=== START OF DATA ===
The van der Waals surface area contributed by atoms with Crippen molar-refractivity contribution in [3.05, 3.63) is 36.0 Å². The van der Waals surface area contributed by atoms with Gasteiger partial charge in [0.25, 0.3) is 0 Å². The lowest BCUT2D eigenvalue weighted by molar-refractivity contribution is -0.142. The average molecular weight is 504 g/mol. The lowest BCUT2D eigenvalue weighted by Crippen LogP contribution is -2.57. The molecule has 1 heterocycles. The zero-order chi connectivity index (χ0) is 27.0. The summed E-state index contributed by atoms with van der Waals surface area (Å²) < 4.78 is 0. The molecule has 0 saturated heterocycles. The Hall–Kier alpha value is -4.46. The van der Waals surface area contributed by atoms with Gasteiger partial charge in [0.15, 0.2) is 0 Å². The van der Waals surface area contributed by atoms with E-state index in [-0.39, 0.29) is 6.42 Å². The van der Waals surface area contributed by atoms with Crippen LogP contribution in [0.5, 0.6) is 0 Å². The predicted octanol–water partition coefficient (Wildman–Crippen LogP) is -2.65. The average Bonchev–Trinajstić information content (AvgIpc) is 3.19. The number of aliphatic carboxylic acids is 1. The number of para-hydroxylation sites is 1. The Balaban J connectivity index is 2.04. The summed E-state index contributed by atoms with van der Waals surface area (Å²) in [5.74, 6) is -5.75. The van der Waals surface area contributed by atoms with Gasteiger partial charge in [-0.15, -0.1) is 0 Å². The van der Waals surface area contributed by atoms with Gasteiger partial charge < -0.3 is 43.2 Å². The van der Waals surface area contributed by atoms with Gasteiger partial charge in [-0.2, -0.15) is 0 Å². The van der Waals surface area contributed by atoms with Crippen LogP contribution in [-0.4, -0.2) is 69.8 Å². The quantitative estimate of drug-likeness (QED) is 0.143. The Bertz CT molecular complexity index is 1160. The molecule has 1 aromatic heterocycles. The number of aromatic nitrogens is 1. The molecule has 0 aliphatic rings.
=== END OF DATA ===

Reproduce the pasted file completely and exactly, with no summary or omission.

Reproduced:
The van der Waals surface area contributed by atoms with Crippen molar-refractivity contribution in [3.05, 3.63) is 36.0 Å². The van der Waals surface area contributed by atoms with Gasteiger partial charge in [0.25, 0.3) is 0 Å². The lowest BCUT2D eigenvalue weighted by molar-refractivity contribution is -0.142. The average molecular weight is 504 g/mol. The lowest BCUT2D eigenvalue weighted by Crippen LogP contribution is -2.57. The molecule has 1 heterocycles. The zero-order chi connectivity index (χ0) is 27.0. The summed E-state index contributed by atoms with van der Waals surface area (Å²) < 4.78 is 0. The molecule has 0 saturated heterocycles. The Hall–Kier alpha value is -4.46. The van der Waals surface area contributed by atoms with Gasteiger partial charge in [0.15, 0.2) is 0 Å². The van der Waals surface area contributed by atoms with E-state index in [-0.39, 0.29) is 6.42 Å². The van der Waals surface area contributed by atoms with Crippen LogP contribution in [0.5, 0.6) is 0 Å². The predicted octanol–water partition coefficient (Wildman–Crippen LogP) is -2.65. The average Bonchev–Trinajstić information content (AvgIpc) is 3.19. The number of aliphatic carboxylic acids is 1. The number of para-hydroxylation sites is 1. The Balaban J connectivity index is 2.04. The summed E-state index contributed by atoms with van der Waals surface area (Å²) in [5.74, 6) is -5.75. The van der Waals surface area contributed by atoms with Gasteiger partial charge in [-0.15, -0.1) is 0 Å². The van der Waals surface area contributed by atoms with Gasteiger partial charge < -0.3 is 43.2 Å². The van der Waals surface area contributed by atoms with Gasteiger partial charge in [-0.2, -0.15) is 0 Å². The van der Waals surface area contributed by atoms with Crippen LogP contribution in [-0.4, -0.2) is 69.8 Å². The quantitative estimate of drug-likeness (QED) is 0.143. The Bertz CT molecular complexity index is 1160. The molecule has 1 aromatic heterocycles. The number of aromatic nitrogens is 1. The molecule has 0 aliphatic rings.